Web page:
India had then restricted Malabar to a bilateral one with the US for several years, and included Japan only when the exercise was held in the north-western Pacific in 2009 and 2014, to avoid antagonising China.

The situation has changed now and India does not feel it necessary to take note of Chinese sensitiveness.

Therefore, the Malabar war games have emerged as a significant programme to address the region's security needs.

The Malabar exercise started in 1992 as a bilateral one between the Indian Navy and the US navy in the Indian Ocean.

Japan became a permanent member of the Malabar exercise in 2015.

The last Malabar joint exercise by the navies of the United States, India and Japan was held in September 2019 in Sasebo.

IMAGE: Japanese Premier Abe hosted a private dinner for Prime Minister Modi at his personal villa near lake Kawaguchi in Yamanashi, October 28, 2018. Photograph: @MEAIndia/Twitter

Alongside such exercises, the Quadrilateral Initiative or QUAD will acquire greater salience in the changed strategic environment in the region.

The idea of QUAD was originally floated by Japanese Prime Minister Abe back in 2007, but it did not take off because of Australia's reluctance as it was perceived to be a forum to contain China.

Even within India, opinions were divided.

The situation now is dramatically different.

There is talk of inviting other middle powers like Vietnam, South Korea and New Zealand to join QUAD.

If these seven powers come together to a common platform with a common agenda and discuss issues impinging the region and the world, it will not only contribute to secure peace and security, but also economic prosperity in the region.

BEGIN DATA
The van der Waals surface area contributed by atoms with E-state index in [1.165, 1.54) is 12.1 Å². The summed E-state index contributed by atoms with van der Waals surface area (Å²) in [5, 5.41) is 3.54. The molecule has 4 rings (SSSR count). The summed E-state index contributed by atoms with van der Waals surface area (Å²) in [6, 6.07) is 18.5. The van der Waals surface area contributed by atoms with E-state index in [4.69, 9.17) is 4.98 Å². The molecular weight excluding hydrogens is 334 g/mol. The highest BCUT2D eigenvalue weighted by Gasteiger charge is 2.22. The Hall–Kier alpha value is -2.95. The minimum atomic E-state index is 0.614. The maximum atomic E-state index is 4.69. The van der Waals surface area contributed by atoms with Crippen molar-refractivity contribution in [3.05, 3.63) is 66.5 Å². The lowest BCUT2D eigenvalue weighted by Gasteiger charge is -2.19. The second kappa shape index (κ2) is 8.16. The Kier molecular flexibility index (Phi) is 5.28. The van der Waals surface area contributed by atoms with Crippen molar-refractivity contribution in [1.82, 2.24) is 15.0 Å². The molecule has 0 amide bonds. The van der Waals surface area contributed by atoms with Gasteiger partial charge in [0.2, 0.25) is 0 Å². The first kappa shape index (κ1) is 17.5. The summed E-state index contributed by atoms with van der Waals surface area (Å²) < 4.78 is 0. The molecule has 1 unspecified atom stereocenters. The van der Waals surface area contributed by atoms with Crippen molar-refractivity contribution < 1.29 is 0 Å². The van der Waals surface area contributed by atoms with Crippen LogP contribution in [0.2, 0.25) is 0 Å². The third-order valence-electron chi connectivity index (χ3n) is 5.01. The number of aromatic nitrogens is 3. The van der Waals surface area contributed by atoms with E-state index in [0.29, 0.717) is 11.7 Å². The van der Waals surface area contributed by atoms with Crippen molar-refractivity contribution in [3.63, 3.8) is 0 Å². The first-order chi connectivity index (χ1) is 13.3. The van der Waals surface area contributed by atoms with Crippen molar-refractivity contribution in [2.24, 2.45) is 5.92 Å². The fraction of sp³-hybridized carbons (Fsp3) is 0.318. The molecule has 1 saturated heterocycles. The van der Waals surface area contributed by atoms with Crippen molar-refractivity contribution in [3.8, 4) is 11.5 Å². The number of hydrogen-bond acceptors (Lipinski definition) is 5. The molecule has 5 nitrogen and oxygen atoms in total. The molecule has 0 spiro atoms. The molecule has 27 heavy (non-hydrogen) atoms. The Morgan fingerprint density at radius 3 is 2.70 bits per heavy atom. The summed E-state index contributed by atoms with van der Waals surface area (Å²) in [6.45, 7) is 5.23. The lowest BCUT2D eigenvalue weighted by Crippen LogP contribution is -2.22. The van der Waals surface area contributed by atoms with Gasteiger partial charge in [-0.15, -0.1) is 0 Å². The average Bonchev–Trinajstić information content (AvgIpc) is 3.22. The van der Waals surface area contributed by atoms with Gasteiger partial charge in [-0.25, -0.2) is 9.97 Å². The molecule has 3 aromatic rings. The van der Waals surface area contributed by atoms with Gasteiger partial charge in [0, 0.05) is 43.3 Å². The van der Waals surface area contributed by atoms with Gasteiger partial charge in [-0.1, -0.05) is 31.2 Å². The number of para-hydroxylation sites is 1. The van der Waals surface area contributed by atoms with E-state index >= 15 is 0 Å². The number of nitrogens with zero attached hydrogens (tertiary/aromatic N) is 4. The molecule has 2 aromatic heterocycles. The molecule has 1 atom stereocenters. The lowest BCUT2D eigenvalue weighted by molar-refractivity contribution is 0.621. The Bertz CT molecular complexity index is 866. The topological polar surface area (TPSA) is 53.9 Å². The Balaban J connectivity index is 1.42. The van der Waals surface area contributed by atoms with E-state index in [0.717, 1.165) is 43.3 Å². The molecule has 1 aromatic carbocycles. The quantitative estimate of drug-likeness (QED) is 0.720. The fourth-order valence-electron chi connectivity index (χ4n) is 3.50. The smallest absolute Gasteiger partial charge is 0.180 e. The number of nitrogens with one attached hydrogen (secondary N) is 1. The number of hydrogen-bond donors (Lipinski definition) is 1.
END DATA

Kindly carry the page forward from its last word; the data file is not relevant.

The larger objective of checking the Chinese menace would also be met.

Deepening cooperation with other like-minded partners could also be worth-considering.

Besides the joint naval exercises, India and Japan have also bolstered their military ties by conducting an annual joint land military exercise -- 'Dharma Guardian' -- since 2018.

Both countries elevated their relationship by holding their first 2+2 defence and foreign ministerial dialogue in November 2019 and are now finalising a reciprocal military logistics pact to further strengthen their strategic partnership.

Such level of cooperation between the two countries is relevant in view of China's expanding maritime footprint in the Indian Ocean region where it sails its warships and submarines on a regular basis.


Dr Rajaram Panda, former Senior Fellow at IDSA, was until recently ICCR India Chair at Reitaku University, Japan.
He is currently Lok Sabha Research Fellow, Parliament of India, and Member of Governing Council, Indian Council of World Affairs, New Delhi.

Feature Production: Aslam Hunani/Rediff.com

Dr RAJARAM PANDA